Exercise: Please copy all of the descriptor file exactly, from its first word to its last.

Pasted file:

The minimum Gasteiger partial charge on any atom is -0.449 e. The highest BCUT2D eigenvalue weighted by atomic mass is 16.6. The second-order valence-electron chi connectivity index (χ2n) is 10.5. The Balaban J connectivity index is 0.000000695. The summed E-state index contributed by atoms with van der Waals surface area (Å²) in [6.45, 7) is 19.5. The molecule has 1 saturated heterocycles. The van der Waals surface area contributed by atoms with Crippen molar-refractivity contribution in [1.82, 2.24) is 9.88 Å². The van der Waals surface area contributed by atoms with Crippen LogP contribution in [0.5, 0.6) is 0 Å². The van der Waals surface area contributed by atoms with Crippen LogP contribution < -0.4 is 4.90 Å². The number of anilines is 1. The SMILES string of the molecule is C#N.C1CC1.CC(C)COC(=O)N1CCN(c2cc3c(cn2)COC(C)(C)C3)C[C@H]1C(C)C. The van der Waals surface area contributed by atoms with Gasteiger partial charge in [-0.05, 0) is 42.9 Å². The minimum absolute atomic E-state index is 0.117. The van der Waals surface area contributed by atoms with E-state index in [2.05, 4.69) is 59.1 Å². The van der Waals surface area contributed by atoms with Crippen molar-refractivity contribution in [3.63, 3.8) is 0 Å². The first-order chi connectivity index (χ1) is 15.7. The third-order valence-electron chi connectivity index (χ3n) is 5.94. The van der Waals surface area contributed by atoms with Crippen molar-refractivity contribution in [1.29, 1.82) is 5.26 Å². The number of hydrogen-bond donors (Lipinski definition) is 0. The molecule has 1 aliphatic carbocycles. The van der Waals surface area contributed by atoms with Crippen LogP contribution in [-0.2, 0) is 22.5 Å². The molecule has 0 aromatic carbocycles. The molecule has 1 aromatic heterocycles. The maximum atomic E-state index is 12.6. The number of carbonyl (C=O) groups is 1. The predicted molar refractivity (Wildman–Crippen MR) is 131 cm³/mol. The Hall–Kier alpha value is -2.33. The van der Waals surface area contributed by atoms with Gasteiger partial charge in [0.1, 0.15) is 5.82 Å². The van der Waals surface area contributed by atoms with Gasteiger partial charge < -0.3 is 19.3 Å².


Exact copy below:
The minimum Gasteiger partial charge on any atom is -0.449 e. The highest BCUT2D eigenvalue weighted by atomic mass is 16.6. The second-order valence-electron chi connectivity index (χ2n) is 10.5. The Balaban J connectivity index is 0.000000695. The summed E-state index contributed by atoms with van der Waals surface area (Å²) in [6.45, 7) is 19.5. The molecule has 1 saturated heterocycles. The van der Waals surface area contributed by atoms with Crippen molar-refractivity contribution in [1.82, 2.24) is 9.88 Å². The van der Waals surface area contributed by atoms with Crippen LogP contribution in [0.5, 0.6) is 0 Å². The van der Waals surface area contributed by atoms with Crippen LogP contribution < -0.4 is 4.90 Å². The number of anilines is 1. The SMILES string of the molecule is C#N.C1CC1.CC(C)COC(=O)N1CCN(c2cc3c(cn2)COC(C)(C)C3)C[C@H]1C(C)C. The van der Waals surface area contributed by atoms with Gasteiger partial charge in [-0.05, 0) is 42.9 Å². The minimum absolute atomic E-state index is 0.117. The van der Waals surface area contributed by atoms with E-state index in [2.05, 4.69) is 59.1 Å². The van der Waals surface area contributed by atoms with Crippen molar-refractivity contribution in [3.63, 3.8) is 0 Å². The first-order chi connectivity index (χ1) is 15.7. The third-order valence-electron chi connectivity index (χ3n) is 5.94. The van der Waals surface area contributed by atoms with Crippen molar-refractivity contribution in [1.29, 1.82) is 5.26 Å². The number of hydrogen-bond donors (Lipinski definition) is 0. The molecule has 1 aliphatic carbocycles. The van der Waals surface area contributed by atoms with Crippen LogP contribution in [-0.2, 0) is 22.5 Å². The molecule has 0 aromatic carbocycles. The molecule has 1 aromatic heterocycles. The maximum atomic E-state index is 12.6. The number of carbonyl (C=O) groups is 1. The predicted molar refractivity (Wildman–Crippen MR) is 131 cm³/mol. The Hall–Kier alpha value is -2.33. The van der Waals surface area contributed by atoms with Gasteiger partial charge in [0.1, 0.15) is 5.82 Å². The van der Waals surface area contributed by atoms with Gasteiger partial charge < -0.3 is 19.3 Å².